ANRF Will Award $100,000 Arthritis Research Grants

ANRF Will Award $100,000 Arthritis Research Grants

LONG BEACH, CA – To move science more quickly towards new treatments and a cure for arthritis, the Arthritis National Research Foundation (ANRF) increased its annual research grant awards to $100,000 each. The Arthritis National Research Foundation has been funding research across the U.S. to cure arthritis since 1970. This is an increase from the maximum $75,000 per grant they have awarded for the past six years.

ANRF funds research grants to innovative researchers studying new treatments and cures for arthritis and related autoimmune diseases. With the costs of biomedical research rising and the pool of research funding shrinking from other sources such as the National Institutes of Health, ANRF decided to increase its annual grant awards to enable the scientists they fund to continue their research at the highest possible level. The increase takes effect for the 2014-15 grant making cycle.

ANRF believes that the higher level of funding increases the chances of greater success in the laboratory.

“Increasing our research grants to $100,000 is a reaffirmation of ANRF’s commitment to finding a cure for arthritis,” said ANRF Scientific Advisory Board Chairman Carl Ware, who is professor at the Sanford Burnham Medical Research Institute. “The higher award will attract more top scientists and enable those chosen to test their hypotheses more quickly, moving us closer to new and more effective treatments. This commitment to research sends a message of hope to those suffering with arthritis.”

The next deadline to apply for an ANRF grant is January 15, 2014. Guidelines and procedures may be found on the ANRF website, www.curearthritis.org.

Receiving a grant from the Arthritis National Research Foundation is recognition of the excellence of the scientist and the innovation of the research project. The review process is highly competitive. Many ANRF grant recipients, M.D. and/or Ph.D. researchers who receive this grant early in their independent research careers, take the idea studied with the support provided by ANRF and expand on it throughout their careers. Larger funding agencies, such as the National Institutes of Health, tend to look more favorably on applicants who have been an ANRF grant recipient.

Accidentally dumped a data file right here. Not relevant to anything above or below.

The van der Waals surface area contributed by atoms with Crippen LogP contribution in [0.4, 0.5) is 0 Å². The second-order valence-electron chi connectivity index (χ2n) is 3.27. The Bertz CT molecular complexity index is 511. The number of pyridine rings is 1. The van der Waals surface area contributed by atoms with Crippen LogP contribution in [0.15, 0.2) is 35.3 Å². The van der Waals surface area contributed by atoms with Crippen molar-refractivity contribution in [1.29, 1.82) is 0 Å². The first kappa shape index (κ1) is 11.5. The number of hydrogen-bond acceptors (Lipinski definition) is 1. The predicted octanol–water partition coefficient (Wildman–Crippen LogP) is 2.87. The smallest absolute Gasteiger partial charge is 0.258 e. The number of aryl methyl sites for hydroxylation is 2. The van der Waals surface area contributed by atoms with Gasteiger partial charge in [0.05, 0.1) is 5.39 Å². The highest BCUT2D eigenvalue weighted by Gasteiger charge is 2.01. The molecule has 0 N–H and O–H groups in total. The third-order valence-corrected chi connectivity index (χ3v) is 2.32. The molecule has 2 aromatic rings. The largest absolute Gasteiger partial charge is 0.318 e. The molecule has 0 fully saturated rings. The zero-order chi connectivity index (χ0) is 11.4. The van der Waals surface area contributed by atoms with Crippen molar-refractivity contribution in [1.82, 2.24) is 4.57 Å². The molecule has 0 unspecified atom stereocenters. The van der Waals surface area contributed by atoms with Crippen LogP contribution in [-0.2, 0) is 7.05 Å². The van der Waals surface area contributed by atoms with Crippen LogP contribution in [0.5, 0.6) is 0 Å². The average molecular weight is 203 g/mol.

An ANRF grant award is like “venture capital” to kick start the career and “outside the box” research idea of the investigator. ANRF funded a young Gale “Morrie” Granger, Ph.D., at the University of California, Irvine in the early 1970s when he discovered the TNF (tumor necrosis factor) molecule, integral in the inflammatory process in rheumatoid arthritis and the eventual target of today’s most effective RA biologic drugs, like Enbrel.

Increasing the amount available to top young researchers sends a signal to the arthritis research community that ANRF is more committed than ever to finding a cure and bringing hope to the millions of adults and children who spend each day suffering the pain of arthritis.

Dr. Carl Ware, Scientific Advisory Board Chairman, explains new $100,000 ANRF grant.

Carl Ware, Ph.D. Scientific Advisory Board Chairman

ANRF
Article Author
Arthritis National Research Foundation
arthritisresearch@curearthritis.org

The Arthritis National Research Foundation's mission is to provide initial research funding to brilliant, investigative scientists with new ideas to cure arthritis and related autoimmune diseases. Writing articles about the patients affected and the science being done to find a cure shows why we need to come together to #CureArthritis!

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